Guest post: College Admissions Test Accommodations: How to Apply
I’m very pleased to present this guest post from Jenn Cohen, an expert in helping students with ADHD and/or learning disabilities prepare for taking the college admissions tests. I met Jenn at the Learning Disabilities Assocation of America annual conference in February, where she made a presentation titled “Wired Life: Online Tutoring for LD/ADHD Students.”
Her post has lots of useful information for anyone going down this path! Follow the links at the end for more of Jenn’s insights and to explore using her services for your college-bound student.
College Admissions Test Accommodations: How to Apply
I often find that parents who know the ins and outs of their student’s IEP’s/504’s don’t know where to start when it comes to applying for accommodations for the SAT and ACT. Just because a student receives accommodations in school does NOT mean he or she will receive the same accommodations on these tests. Here are a few tips for getting started:
- Make an appointment with your child’s school counselor or designated test accommodations representative. In almost all cases, the school will submit the application, but it’s usually up to parents to get the ball rolling. While many schools will automatically request accommodations for the PSAT (which most schools offer to all students as a matter of course), don’t assume that because they initiated the application with the SAT/PSAT that they will do the same with the ACT.
- If your child has not had updated diagnostic testing within the last few years, you should strongly consider getting a new evaluation. Both test organizations like to see recent clinical reports (especially the ACT). If your child plans to seek accommodations in college, you will want to have new assessments anyway, so get an appointment!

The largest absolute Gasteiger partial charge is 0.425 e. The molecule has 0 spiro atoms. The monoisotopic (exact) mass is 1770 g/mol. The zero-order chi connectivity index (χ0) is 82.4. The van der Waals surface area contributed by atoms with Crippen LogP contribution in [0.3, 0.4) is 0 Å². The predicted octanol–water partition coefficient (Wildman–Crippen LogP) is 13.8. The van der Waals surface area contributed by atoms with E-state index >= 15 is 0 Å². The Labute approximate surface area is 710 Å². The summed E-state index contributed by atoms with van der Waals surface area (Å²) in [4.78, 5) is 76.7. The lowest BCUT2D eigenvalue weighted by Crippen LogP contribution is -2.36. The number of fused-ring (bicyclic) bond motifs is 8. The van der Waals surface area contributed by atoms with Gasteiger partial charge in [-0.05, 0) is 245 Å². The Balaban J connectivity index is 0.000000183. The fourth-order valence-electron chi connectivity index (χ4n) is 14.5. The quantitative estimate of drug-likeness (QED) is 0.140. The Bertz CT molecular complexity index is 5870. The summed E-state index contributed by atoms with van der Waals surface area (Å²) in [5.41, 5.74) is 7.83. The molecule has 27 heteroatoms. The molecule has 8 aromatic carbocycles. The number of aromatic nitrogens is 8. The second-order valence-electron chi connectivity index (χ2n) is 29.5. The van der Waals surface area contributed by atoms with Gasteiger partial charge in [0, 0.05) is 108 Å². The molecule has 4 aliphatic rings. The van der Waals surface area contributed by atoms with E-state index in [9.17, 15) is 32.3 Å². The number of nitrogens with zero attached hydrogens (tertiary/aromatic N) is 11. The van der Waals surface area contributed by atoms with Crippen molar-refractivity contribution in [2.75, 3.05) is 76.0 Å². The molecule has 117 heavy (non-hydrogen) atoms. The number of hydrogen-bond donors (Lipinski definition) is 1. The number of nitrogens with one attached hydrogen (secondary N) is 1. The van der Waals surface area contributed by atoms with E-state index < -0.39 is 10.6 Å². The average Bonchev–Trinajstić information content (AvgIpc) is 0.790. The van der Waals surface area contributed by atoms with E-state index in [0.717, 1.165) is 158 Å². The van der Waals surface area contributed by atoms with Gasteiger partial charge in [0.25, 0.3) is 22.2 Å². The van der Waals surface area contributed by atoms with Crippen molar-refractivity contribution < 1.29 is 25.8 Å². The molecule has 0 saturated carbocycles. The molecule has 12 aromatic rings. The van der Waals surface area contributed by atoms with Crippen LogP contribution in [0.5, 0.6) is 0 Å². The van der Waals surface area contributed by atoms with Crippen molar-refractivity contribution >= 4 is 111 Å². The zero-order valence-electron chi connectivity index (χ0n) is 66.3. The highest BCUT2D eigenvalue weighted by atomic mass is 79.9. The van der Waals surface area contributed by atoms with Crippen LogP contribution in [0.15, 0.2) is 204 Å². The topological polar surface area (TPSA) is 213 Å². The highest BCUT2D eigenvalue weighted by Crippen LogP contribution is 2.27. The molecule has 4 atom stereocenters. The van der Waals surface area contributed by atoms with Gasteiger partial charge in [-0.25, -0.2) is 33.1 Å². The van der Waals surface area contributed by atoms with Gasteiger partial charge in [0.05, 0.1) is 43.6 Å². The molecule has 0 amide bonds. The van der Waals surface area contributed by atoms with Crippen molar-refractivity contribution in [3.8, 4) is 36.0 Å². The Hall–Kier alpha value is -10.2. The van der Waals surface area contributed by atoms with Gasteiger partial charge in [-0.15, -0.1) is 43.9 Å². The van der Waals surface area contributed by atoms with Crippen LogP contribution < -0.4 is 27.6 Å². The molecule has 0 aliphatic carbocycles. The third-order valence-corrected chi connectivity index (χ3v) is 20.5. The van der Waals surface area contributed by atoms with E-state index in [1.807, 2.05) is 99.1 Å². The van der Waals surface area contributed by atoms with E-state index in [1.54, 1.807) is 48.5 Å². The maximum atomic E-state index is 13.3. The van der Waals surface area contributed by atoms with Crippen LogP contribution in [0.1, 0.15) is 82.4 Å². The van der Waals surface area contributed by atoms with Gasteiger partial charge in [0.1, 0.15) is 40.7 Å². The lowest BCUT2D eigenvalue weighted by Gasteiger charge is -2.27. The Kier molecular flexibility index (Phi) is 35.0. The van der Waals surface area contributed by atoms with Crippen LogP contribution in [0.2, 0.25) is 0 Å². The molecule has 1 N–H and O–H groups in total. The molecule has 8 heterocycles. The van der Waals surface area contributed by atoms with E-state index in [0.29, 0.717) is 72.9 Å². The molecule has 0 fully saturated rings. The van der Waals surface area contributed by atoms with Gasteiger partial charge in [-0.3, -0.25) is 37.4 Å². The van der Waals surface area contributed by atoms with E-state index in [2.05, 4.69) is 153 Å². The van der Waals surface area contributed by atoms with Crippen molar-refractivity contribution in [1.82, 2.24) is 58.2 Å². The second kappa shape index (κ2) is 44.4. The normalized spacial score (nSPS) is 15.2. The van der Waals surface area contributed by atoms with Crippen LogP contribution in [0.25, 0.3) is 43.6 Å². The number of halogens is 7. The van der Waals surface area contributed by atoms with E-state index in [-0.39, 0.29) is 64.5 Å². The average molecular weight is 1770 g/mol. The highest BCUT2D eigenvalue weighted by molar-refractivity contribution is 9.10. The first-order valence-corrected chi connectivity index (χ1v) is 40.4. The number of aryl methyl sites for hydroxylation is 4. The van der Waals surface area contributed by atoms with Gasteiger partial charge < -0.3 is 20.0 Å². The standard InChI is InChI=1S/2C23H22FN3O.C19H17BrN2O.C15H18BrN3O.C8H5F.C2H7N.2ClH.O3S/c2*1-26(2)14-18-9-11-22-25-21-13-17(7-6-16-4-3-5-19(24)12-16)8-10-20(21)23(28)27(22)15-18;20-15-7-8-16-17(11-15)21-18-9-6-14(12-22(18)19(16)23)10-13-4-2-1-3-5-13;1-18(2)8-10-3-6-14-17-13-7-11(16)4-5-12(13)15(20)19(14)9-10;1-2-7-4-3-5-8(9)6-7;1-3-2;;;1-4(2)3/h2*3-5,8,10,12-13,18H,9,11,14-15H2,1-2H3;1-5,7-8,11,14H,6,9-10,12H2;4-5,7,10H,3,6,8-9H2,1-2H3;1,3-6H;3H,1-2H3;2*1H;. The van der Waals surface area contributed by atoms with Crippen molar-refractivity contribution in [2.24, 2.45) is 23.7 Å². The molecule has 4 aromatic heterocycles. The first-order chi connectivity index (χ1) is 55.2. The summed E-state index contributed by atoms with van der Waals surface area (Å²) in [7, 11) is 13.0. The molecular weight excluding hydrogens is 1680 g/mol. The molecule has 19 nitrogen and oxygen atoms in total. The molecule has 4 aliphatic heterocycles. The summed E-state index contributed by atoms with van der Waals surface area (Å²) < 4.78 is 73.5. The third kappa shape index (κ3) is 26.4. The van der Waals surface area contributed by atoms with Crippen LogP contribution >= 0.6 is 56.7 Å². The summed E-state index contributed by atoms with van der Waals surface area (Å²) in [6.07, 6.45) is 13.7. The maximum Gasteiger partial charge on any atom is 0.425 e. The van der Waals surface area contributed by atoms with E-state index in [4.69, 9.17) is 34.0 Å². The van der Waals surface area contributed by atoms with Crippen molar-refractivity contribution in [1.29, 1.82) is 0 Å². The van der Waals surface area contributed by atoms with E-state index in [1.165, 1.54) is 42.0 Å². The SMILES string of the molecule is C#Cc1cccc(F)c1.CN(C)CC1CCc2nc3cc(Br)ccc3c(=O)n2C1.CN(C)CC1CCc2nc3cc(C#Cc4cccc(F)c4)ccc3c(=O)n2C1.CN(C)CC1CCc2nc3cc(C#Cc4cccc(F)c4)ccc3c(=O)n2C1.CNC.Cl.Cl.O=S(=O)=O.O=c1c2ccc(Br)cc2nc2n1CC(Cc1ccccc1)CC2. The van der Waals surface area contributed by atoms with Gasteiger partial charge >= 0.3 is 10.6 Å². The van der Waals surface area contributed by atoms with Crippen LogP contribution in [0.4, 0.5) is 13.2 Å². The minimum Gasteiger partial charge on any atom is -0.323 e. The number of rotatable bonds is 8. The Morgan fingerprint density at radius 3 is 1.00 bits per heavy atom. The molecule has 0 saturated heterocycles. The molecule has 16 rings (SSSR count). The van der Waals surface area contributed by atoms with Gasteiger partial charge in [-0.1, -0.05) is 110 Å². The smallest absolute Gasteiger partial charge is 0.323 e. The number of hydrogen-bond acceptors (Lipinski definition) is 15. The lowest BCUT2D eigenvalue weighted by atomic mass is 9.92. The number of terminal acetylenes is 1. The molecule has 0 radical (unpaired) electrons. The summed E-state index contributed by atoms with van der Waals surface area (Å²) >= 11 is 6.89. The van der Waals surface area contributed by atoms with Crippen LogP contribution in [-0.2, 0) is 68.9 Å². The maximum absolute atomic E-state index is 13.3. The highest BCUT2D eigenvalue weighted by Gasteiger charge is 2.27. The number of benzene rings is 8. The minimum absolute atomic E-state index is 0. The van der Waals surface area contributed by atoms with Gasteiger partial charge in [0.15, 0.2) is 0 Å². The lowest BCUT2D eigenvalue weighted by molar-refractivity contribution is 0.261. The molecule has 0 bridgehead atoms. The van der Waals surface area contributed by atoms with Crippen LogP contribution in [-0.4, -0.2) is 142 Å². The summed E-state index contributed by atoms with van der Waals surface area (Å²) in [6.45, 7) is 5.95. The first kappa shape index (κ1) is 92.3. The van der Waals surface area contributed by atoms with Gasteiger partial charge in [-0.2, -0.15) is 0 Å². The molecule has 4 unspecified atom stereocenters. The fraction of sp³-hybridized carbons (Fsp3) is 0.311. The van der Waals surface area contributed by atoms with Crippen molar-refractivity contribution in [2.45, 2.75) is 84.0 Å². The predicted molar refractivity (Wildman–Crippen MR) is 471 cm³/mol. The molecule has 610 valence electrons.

- Start early! I can’t emphasize this enough. Ideally, you will submit an application for accommodations at least several months prior to your planned test date. Compiling documentation, such as clinicians’ reports, IEP/504 records and teacher letters, can be time consuming, and if you need updated psychoeducational testing, getting an appointment can take several months. Plan accordingly.
- Strategize about which accommodations to request. Most commonly, your child’s school will recommend asking for the same accommodations he/she receives in school. However, in some cases additional accommodations may be appropriate. Frequently requested accommodations include extended time (either 150% or 200% time), small group or individual testing and testing over multiple days. Dyslexic students may also ask for a reader and a large print test booklet. Dysgraphic students may request a computer to type essays. Other appropriate accommodations may also be considered. Remember that the accommodations you request must be supported by the documentation, and be judicious in what you ask for. Some, like extended time, may sound useful, but keep in mind that they can also turn an already long test into a marathon.
- If your student is denied on the first request, consider appealing. The ACT in particular can be very stingy with awarding accommodations, so don’t hesitate to appeal if you have solid documentation. However, it is very important that your student NOT take the exam until the appeals process is completed. If he/she takes the test without accommodation and scores in the average range, the test companies will likely deny the appeal.
The accommodations process can be a tricky one, so don’t hesitate to seek out advice from counselors or test prep professionals. You are your child’s best advocate, so don’t drop the ball when it comes to these important tests. Good luck!
Jenn Cohen is owner of Jenn Cohen Tutoring and President and Chief Word Nerd of Word-Nerd.com, an SAT vocabulary website. She specializes in tutoring LD/ADHD students for the SAT, PSAT and ACT. You can find her on Twitter @satprepforadhd.